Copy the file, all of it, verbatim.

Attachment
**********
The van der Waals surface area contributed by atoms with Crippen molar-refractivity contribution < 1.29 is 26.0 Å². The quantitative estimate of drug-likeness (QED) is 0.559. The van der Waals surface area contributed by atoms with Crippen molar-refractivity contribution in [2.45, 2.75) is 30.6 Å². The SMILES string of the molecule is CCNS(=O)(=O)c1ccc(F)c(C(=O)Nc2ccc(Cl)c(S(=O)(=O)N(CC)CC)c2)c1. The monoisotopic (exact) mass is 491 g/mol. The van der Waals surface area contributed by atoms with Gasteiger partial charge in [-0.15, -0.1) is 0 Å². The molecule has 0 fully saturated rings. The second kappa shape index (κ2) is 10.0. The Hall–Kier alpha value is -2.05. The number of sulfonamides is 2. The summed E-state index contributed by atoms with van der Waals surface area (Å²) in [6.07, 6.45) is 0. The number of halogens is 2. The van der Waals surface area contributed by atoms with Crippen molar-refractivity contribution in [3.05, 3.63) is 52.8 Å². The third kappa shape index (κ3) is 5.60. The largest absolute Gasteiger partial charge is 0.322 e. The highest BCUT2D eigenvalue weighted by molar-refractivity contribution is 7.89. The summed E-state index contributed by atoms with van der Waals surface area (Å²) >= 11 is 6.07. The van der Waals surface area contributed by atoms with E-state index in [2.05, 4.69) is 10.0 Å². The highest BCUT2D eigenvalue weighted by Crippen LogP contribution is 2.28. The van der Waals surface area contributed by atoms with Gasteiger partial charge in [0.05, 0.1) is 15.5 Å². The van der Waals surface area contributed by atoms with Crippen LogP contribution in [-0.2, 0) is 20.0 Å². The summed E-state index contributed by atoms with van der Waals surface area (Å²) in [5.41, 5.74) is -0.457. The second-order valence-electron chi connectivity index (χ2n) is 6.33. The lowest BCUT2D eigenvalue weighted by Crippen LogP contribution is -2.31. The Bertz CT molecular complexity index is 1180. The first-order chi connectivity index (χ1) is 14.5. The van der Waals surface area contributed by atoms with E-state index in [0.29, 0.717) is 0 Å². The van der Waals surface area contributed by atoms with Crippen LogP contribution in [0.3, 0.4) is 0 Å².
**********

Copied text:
The van der Waals surface area contributed by atoms with Crippen molar-refractivity contribution < 1.29 is 26.0 Å². The quantitative estimate of drug-likeness (QED) is 0.559. The van der Waals surface area contributed by atoms with Crippen molar-refractivity contribution in [2.45, 2.75) is 30.6 Å². The SMILES string of the molecule is CCNS(=O)(=O)c1ccc(F)c(C(=O)Nc2ccc(Cl)c(S(=O)(=O)N(CC)CC)c2)c1. The monoisotopic (exact) mass is 491 g/mol. The van der Waals surface area contributed by atoms with Gasteiger partial charge in [-0.15, -0.1) is 0 Å². The molecule has 0 fully saturated rings. The second kappa shape index (κ2) is 10.0. The Hall–Kier alpha value is -2.05. The number of sulfonamides is 2. The summed E-state index contributed by atoms with van der Waals surface area (Å²) in [6.07, 6.45) is 0. The number of halogens is 2. The van der Waals surface area contributed by atoms with Crippen molar-refractivity contribution in [3.05, 3.63) is 52.8 Å². The third kappa shape index (κ3) is 5.60. The largest absolute Gasteiger partial charge is 0.322 e. The highest BCUT2D eigenvalue weighted by molar-refractivity contribution is 7.89. The summed E-state index contributed by atoms with van der Waals surface area (Å²) >= 11 is 6.07. The van der Waals surface area contributed by atoms with E-state index in [2.05, 4.69) is 10.0 Å². The highest BCUT2D eigenvalue weighted by Crippen LogP contribution is 2.28. The van der Waals surface area contributed by atoms with Gasteiger partial charge in [0.05, 0.1) is 15.5 Å². The van der Waals surface area contributed by atoms with Crippen LogP contribution in [-0.2, 0) is 20.0 Å². The summed E-state index contributed by atoms with van der Waals surface area (Å²) in [5.41, 5.74) is -0.457. The second-order valence-electron chi connectivity index (χ2n) is 6.33. The lowest BCUT2D eigenvalue weighted by Crippen LogP contribution is -2.31. The Bertz CT molecular complexity index is 1180. The first-order chi connectivity index (χ1) is 14.5. The van der Waals surface area contributed by atoms with E-state index in [0.29, 0.717) is 0 Å². The van der Waals surface area contributed by atoms with Crippen LogP contribution in [0.3, 0.4) is 0 Å².